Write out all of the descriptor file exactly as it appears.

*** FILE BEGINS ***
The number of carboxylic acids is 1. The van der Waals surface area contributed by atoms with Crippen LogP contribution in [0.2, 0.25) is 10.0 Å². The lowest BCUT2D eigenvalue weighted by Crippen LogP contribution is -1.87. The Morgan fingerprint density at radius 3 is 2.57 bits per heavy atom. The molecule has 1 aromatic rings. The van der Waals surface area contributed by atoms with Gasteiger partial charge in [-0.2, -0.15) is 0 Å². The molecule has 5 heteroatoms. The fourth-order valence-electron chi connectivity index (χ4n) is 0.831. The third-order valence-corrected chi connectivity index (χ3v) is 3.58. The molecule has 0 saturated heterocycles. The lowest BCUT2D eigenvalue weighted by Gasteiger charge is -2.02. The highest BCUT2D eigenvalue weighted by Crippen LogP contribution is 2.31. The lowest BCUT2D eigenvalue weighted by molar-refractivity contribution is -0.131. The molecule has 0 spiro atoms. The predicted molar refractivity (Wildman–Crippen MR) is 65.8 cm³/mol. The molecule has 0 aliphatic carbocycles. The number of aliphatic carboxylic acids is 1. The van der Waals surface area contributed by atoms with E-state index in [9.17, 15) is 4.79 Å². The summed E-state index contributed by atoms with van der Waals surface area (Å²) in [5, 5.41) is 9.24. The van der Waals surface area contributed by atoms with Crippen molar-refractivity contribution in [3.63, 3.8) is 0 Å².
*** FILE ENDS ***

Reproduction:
The number of carboxylic acids is 1. The van der Waals surface area contributed by atoms with Crippen LogP contribution in [0.2, 0.25) is 10.0 Å². The lowest BCUT2D eigenvalue weighted by Crippen LogP contribution is -1.87. The Morgan fingerprint density at radius 3 is 2.57 bits per heavy atom. The molecule has 1 aromatic rings. The van der Waals surface area contributed by atoms with Gasteiger partial charge in [-0.2, -0.15) is 0 Å². The molecule has 5 heteroatoms. The fourth-order valence-electron chi connectivity index (χ4n) is 0.831. The third-order valence-corrected chi connectivity index (χ3v) is 3.58. The molecule has 0 saturated heterocycles. The lowest BCUT2D eigenvalue weighted by Gasteiger charge is -2.02. The highest BCUT2D eigenvalue weighted by Crippen LogP contribution is 2.31. The lowest BCUT2D eigenvalue weighted by molar-refractivity contribution is -0.131. The molecule has 0 spiro atoms. The predicted molar refractivity (Wildman–Crippen MR) is 65.8 cm³/mol. The molecule has 0 aliphatic carbocycles. The number of aliphatic carboxylic acids is 1. The van der Waals surface area contributed by atoms with E-state index in [9.17, 15) is 4.79 Å². The summed E-state index contributed by atoms with van der Waals surface area (Å²) in [5, 5.41) is 9.24. The van der Waals surface area contributed by atoms with Crippen molar-refractivity contribution in [3.63, 3.8) is 0 Å².